Usually, fashion and science are like the opposite sides of a magnet – if one is important then the other is left behind. Let us add up the odds and take some thoughts about the aspects of a PhD student’s physical appearance. It is quite peculiar that I mention this subject, because I don’t care much about my look. Specifically, let me mention hairdressing. Not the last trends, as I know absolutely nothing about the subject, but rather the problem of getting a haircut abroad. Continue reading “Fashionable researcher”
A few days before I returned from CERN at the beginning of the month, I attended a talk on the upcoming TrackML challenge. This is a competition beginning this month in which members of the public will be invited to try and find a solution to the quite tricky problem of accurate reconstruction of particle trajectories in the collisions at the LHC. The various detectors simply record the hits where particles pass by, however to make use of this data, the hits in surrounding detector layers must be combined into a single flight path, called a track. Continue reading “Higgs Hacking”
I have spent the last three months in the SDG company in Milan for my private sector secondment, which is a part of my contract. During this time I was able to have a closer look at how it is to work in a consulting company and to put my hands on real business problems. Herein, I want to summarise some of my experiences and deliberate on the R language – an inseparable friend of statisticians. Continue reading “Having a taste of business”
Living abroad brings a lot of experience and surprises. One of them is to enjoy countries’ diversity and customs for particular holidays that are not celebrated in the homeland. The other thing is when you discover on your calendar a vacation day due to some national event about which you had no idea. Another time, national vacations could bring troubles when it comes to cooperation between nodes in different countries. Continue reading “Multidimensional Scaling of National Holidays”
I am happy to report that an important new product of the AMVA4NewPhysics ITN is now public. This is generically titled “Report on a Statistical Learning Method for Model-Independent Searches for New Physics“, and labeled D4.2 as per the grant agreement we signed with the European Union. The document is available at the following link:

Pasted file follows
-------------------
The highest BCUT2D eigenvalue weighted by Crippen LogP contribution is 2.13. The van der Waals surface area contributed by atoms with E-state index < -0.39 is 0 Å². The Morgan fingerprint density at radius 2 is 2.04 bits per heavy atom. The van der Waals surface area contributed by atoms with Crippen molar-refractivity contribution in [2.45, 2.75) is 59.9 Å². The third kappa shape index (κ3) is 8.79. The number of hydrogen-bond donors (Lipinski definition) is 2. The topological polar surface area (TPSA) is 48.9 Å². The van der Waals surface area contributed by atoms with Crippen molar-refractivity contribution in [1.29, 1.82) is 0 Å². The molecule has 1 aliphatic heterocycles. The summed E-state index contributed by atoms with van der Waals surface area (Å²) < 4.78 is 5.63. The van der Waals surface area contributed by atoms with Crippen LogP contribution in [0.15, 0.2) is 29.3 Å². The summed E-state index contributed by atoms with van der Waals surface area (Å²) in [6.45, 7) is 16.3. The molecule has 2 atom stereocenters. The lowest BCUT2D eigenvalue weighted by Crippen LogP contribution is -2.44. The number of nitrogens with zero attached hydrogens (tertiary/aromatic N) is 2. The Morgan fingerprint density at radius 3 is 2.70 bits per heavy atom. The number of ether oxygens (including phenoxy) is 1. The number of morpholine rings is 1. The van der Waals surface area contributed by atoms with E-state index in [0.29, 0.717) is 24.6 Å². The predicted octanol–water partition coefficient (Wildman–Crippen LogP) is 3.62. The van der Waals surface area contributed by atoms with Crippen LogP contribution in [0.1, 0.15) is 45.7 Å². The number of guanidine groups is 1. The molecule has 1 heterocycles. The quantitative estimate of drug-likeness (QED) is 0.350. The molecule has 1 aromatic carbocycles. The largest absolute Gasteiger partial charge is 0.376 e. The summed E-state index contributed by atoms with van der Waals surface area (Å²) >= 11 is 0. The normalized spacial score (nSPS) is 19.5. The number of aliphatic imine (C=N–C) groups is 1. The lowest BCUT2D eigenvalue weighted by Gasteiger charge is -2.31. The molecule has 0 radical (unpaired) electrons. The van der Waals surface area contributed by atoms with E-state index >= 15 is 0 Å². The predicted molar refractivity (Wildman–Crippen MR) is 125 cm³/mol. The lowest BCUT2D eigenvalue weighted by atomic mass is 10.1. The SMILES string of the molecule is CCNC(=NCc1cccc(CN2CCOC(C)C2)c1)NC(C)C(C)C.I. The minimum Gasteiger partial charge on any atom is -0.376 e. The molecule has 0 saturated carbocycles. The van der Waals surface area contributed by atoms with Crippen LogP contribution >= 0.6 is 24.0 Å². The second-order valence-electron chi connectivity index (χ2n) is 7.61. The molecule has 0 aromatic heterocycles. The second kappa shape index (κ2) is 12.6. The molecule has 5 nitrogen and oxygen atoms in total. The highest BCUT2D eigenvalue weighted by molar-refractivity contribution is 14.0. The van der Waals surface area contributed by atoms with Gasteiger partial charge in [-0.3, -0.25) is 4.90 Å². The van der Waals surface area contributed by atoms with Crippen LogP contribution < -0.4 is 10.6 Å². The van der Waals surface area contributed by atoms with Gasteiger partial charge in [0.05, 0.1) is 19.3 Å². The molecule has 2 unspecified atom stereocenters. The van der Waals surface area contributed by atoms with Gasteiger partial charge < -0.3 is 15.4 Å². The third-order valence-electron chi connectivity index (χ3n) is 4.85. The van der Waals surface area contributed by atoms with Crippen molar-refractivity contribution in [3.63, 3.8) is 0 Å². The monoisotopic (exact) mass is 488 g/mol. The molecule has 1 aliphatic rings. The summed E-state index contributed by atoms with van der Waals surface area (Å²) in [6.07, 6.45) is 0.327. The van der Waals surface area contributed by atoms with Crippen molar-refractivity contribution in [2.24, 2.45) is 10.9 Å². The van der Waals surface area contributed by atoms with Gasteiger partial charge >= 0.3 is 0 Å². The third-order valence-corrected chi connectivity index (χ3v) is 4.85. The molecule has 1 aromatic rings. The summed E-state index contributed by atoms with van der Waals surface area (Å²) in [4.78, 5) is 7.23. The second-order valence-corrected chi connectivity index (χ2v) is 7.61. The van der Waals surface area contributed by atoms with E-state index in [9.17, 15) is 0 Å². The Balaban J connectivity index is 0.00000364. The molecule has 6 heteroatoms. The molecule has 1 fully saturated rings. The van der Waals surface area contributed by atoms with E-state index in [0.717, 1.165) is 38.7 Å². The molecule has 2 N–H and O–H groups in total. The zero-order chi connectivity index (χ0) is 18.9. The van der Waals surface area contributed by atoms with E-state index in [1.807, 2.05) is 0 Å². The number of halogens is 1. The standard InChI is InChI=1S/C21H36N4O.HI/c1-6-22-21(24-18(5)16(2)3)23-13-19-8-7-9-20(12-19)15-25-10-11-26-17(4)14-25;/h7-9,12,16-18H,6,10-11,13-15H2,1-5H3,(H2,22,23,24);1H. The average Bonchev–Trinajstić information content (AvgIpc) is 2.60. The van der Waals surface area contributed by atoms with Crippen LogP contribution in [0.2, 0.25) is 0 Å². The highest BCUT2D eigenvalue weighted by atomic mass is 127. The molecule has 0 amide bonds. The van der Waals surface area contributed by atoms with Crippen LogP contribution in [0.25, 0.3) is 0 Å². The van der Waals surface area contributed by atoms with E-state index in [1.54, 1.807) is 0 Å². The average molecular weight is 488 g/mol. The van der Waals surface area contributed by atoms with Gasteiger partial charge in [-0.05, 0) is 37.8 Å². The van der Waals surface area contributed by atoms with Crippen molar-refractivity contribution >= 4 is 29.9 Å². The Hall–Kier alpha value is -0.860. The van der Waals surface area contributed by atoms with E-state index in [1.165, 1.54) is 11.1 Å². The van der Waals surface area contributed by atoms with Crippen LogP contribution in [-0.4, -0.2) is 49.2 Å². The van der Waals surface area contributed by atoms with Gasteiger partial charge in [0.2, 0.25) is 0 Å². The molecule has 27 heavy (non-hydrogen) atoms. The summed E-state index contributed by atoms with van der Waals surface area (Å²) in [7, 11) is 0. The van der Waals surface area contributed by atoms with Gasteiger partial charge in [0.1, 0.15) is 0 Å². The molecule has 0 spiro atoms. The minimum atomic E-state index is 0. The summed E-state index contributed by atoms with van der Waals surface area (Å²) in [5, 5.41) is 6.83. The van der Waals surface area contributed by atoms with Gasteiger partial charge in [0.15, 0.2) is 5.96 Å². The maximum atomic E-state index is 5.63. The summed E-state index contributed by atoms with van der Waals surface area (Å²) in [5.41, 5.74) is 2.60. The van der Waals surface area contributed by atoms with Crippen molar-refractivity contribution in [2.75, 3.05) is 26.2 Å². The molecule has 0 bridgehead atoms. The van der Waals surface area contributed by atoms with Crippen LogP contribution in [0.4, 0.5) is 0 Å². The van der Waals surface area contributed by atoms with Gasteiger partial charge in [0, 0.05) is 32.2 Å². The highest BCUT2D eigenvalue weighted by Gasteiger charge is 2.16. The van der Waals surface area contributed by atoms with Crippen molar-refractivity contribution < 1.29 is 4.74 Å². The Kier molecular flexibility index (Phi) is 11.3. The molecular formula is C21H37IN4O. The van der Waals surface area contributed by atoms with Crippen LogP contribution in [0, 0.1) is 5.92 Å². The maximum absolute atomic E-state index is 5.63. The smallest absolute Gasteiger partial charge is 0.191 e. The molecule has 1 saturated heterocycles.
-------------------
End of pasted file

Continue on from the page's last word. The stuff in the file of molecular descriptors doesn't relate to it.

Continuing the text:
What is this document about ? It is a description of the studies for the development of a software package aiming at automating the searches for new physics in LHC data, by evidencing anomalous clusterings of events that are hard to explain with known physics processes. I am sure that Fabricio and Grzegorz, the two main developers of the software (Deliverable 4.3, available on github at https://github.com/Grzes91/PenalizedAD) and its documentation (D4.2) will be happy to post in this blog a more complete description of the new package and its possible uses in particle physics research.
Yesterday, October 20, was the international day of Statistics. I took inspiration from it to select a clip from chapter 7 of my book “Anomaly! Collider physics and the quest for new phenomena at Fermilab“ which attempts to explain how physicists use the concept of statistical significance to give a quantitative meaning to their measurements of new effects. I hope you will enjoy it….
As we near the discussion of the discovery of the top quark, we need to make a digression to explain an important concept used by particle physicists to measure the level of surprise of an observation, i.e., how much are data at odds with a hypothesis. In a nutshell, the statistical significance of an observed Continue reading “What is Statistical Significance?”
So, it’s been a while since my last post, apologies for that, but the summer has been both busy and eventful, so let me summarise what’s been happening. Continue reading “Summer activities at LIP-Lisbon”
On Friday, September 8 th I attended a Sino-Italian workshop on astrostatistics organized at the Department of Statistical Sciences in Padova. It touched current topics at the interface between Astronomy, Physics and Statistics. At a first glance, I was surprised by the similarity of the research topics that are faced across different fields of science. Often the main difference lays only in the data and the assumptions of the underlying data generating process. Continue reading “Astro@stats Workshop”